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Irondale is a community on Port Townsend Bay that was platted in May of 1909 and at one time had a population of fifteen hundred people.

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Hattie Williams House

When the open hearth furnaces and rolling mills were added to the pig iron manufacture, a prosperous business community was established along Moore Street. The Hattie Williams house is one of the last buildings remaining from this prosperous period in Irondale’s history. All of the brick and wood frame structures built along Main Street that once exuded an air of prosperity were destroyed in a 1914 fire.

Irondale Jail

The Irondale Jail is significant because it is the only local government structure to have been built outside of the county seat–Port Townsend. Port Townsend had always commanded the majority of the population, but the growth of the iron and steel works at Irondale attributed to the community’s rapid growth. Serious consideration was given to incorporating Irondale as Jefferson County’s second city. At the time, the county courthouse and jail were at Port Townsend and the road to that city was only partially completed. Primary transportation between the two places was by water. The Irondale Jail is the physical manifestation of an attempt to bring law and order to a growing and boisterous community.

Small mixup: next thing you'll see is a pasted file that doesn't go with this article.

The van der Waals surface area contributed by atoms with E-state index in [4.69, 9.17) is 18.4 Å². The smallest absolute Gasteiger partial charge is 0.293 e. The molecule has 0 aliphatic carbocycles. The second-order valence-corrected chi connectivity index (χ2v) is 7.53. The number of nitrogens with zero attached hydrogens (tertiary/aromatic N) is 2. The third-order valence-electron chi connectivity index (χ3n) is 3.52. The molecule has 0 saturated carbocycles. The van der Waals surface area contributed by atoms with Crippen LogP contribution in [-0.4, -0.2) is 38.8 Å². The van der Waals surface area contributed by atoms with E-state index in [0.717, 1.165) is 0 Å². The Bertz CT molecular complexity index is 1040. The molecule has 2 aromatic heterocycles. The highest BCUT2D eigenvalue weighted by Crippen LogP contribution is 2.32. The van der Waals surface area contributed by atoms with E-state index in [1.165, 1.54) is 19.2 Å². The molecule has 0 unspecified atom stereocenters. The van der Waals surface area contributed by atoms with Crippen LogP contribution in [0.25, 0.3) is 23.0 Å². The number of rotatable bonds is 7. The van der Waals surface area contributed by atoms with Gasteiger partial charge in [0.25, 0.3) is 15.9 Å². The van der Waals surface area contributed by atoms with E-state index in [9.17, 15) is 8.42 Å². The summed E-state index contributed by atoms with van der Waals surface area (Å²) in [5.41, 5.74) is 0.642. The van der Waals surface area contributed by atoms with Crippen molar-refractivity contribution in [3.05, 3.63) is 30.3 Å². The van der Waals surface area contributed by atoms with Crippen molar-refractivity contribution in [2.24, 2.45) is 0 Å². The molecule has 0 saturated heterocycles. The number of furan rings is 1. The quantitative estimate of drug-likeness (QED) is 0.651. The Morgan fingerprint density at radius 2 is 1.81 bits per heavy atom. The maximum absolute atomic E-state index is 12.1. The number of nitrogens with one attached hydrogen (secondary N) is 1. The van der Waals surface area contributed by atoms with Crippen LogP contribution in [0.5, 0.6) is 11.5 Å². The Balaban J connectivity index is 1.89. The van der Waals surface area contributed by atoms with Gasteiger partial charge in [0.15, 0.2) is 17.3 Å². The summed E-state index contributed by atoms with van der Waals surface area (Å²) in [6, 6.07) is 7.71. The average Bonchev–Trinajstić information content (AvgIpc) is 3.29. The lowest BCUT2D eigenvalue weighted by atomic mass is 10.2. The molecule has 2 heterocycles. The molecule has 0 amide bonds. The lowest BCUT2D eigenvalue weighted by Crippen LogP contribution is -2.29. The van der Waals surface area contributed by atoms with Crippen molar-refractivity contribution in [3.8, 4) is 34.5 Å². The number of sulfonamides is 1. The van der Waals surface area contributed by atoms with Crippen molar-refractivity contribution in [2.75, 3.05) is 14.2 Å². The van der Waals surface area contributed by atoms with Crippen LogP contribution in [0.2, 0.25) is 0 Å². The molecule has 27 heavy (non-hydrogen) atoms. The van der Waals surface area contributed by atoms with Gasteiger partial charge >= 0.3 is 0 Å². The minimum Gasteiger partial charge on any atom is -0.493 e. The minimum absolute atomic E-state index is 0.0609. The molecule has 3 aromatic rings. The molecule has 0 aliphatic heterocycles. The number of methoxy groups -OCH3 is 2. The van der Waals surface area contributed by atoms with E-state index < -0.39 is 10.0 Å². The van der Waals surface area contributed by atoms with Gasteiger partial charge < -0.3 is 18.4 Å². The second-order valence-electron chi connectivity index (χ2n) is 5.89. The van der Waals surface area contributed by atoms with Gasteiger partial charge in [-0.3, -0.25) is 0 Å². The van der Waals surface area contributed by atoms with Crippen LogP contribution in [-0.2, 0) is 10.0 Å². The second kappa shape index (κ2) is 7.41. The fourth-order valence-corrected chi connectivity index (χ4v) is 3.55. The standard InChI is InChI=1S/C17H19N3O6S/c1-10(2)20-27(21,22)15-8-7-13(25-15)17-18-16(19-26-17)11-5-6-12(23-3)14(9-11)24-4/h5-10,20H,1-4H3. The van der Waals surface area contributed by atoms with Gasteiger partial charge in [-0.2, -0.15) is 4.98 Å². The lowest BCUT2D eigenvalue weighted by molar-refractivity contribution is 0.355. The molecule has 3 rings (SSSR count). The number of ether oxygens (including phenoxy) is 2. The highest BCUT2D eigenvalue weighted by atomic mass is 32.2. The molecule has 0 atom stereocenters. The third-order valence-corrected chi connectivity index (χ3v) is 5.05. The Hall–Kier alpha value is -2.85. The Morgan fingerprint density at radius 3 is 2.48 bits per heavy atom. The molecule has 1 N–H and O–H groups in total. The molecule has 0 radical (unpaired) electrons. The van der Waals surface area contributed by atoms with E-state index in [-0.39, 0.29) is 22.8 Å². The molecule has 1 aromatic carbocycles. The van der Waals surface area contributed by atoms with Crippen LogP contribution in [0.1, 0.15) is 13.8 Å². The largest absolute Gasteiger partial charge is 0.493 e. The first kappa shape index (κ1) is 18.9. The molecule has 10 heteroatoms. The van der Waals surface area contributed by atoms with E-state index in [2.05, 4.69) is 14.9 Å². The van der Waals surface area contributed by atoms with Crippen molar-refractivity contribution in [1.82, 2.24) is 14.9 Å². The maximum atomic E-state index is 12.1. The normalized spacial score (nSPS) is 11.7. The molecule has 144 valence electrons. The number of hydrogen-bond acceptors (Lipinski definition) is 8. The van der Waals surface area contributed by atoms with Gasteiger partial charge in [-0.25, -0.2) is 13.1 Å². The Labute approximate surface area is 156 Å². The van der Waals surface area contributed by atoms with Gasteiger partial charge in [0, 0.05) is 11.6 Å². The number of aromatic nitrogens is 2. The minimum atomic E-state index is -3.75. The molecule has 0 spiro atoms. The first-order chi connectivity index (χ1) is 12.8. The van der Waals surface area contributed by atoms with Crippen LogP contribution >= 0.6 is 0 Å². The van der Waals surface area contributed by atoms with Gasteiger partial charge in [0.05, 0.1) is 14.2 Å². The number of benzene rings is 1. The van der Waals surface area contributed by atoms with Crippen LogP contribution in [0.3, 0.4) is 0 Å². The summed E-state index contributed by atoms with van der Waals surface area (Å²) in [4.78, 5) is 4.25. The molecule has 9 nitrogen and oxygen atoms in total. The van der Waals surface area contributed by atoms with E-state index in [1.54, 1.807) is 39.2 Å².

Irondale Historic District

The Irondale Historic District is significant because of the association and importance the iron and steel works at Irondale had in the development of the Pacific Coast iron and steel industry. Throughout the years of operation under various ownerships, the Irondale plant was a pivotal company in the industry. The second furnace on the Pacific Coast to produce pig iron was constructed at Irondale; the first being at Oswego, Oregon, in the late 1860s. When steel production was added in 1910, the company was the first complete plant west of Denver to produce both iron and steel. The works employed between 100 and 300 people and was responsible for the significant growth of the Irondale community. There is virtually no evidence left of the once prosperous community. A fire in 1914 claimed most of Irondale’s commercial section. Although there is nothing left of the iron and steel works except ruins and foundations, they are complete enough to be able to interpret the construction and operating methods in the early stage of development of this significant industry.